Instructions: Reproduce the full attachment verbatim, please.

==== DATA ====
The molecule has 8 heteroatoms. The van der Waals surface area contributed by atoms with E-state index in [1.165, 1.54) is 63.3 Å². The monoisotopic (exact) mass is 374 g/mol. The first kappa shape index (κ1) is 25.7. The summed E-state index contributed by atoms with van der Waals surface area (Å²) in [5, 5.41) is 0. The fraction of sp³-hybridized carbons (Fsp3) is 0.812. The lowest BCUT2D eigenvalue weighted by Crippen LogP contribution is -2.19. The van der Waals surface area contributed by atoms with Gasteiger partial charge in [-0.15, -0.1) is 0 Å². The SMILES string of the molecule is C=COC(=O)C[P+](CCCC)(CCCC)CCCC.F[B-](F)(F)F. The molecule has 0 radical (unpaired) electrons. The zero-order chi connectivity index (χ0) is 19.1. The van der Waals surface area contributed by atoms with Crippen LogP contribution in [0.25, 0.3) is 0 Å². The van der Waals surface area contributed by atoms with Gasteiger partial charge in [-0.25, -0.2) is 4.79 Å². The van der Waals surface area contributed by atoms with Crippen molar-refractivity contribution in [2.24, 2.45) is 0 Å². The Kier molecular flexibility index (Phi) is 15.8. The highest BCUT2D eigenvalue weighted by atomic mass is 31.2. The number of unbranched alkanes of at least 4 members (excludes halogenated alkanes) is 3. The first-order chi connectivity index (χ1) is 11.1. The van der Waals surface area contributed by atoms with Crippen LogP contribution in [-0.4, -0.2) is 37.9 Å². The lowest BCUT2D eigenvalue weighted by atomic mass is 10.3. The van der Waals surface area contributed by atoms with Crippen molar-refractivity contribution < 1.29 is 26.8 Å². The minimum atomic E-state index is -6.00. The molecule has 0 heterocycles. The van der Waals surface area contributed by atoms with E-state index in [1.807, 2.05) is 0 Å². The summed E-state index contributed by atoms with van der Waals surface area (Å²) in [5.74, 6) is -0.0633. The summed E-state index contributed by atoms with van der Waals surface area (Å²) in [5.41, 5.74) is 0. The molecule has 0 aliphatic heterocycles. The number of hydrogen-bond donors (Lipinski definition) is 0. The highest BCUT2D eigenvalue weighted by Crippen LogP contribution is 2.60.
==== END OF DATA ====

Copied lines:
The molecule has 8 heteroatoms. The van der Waals surface area contributed by atoms with E-state index in [1.165, 1.54) is 63.3 Å². The monoisotopic (exact) mass is 374 g/mol. The first kappa shape index (κ1) is 25.7. The summed E-state index contributed by atoms with van der Waals surface area (Å²) in [5, 5.41) is 0. The fraction of sp³-hybridized carbons (Fsp3) is 0.812. The lowest BCUT2D eigenvalue weighted by Crippen LogP contribution is -2.19. The van der Waals surface area contributed by atoms with Gasteiger partial charge in [-0.15, -0.1) is 0 Å². The SMILES string of the molecule is C=COC(=O)C[P+](CCCC)(CCCC)CCCC.F[B-](F)(F)F. The molecule has 0 radical (unpaired) electrons. The zero-order chi connectivity index (χ0) is 19.1. The van der Waals surface area contributed by atoms with Crippen LogP contribution in [0.25, 0.3) is 0 Å². The van der Waals surface area contributed by atoms with Gasteiger partial charge in [-0.25, -0.2) is 4.79 Å². The van der Waals surface area contributed by atoms with Crippen molar-refractivity contribution in [2.24, 2.45) is 0 Å². The Kier molecular flexibility index (Phi) is 15.8. The highest BCUT2D eigenvalue weighted by atomic mass is 31.2. The number of unbranched alkanes of at least 4 members (excludes halogenated alkanes) is 3. The first-order chi connectivity index (χ1) is 11.1. The van der Waals surface area contributed by atoms with Crippen LogP contribution in [-0.4, -0.2) is 37.9 Å². The lowest BCUT2D eigenvalue weighted by atomic mass is 10.3. The van der Waals surface area contributed by atoms with Crippen molar-refractivity contribution < 1.29 is 26.8 Å². The minimum atomic E-state index is -6.00. The molecule has 0 heterocycles. The van der Waals surface area contributed by atoms with E-state index in [1.807, 2.05) is 0 Å². The summed E-state index contributed by atoms with van der Waals surface area (Å²) in [5.74, 6) is -0.0633. The summed E-state index contributed by atoms with van der Waals surface area (Å²) in [5.41, 5.74) is 0. The molecule has 0 aliphatic heterocycles. The number of hydrogen-bond donors (Lipinski definition) is 0. The highest BCUT2D eigenvalue weighted by Crippen LogP contribution is 2.60.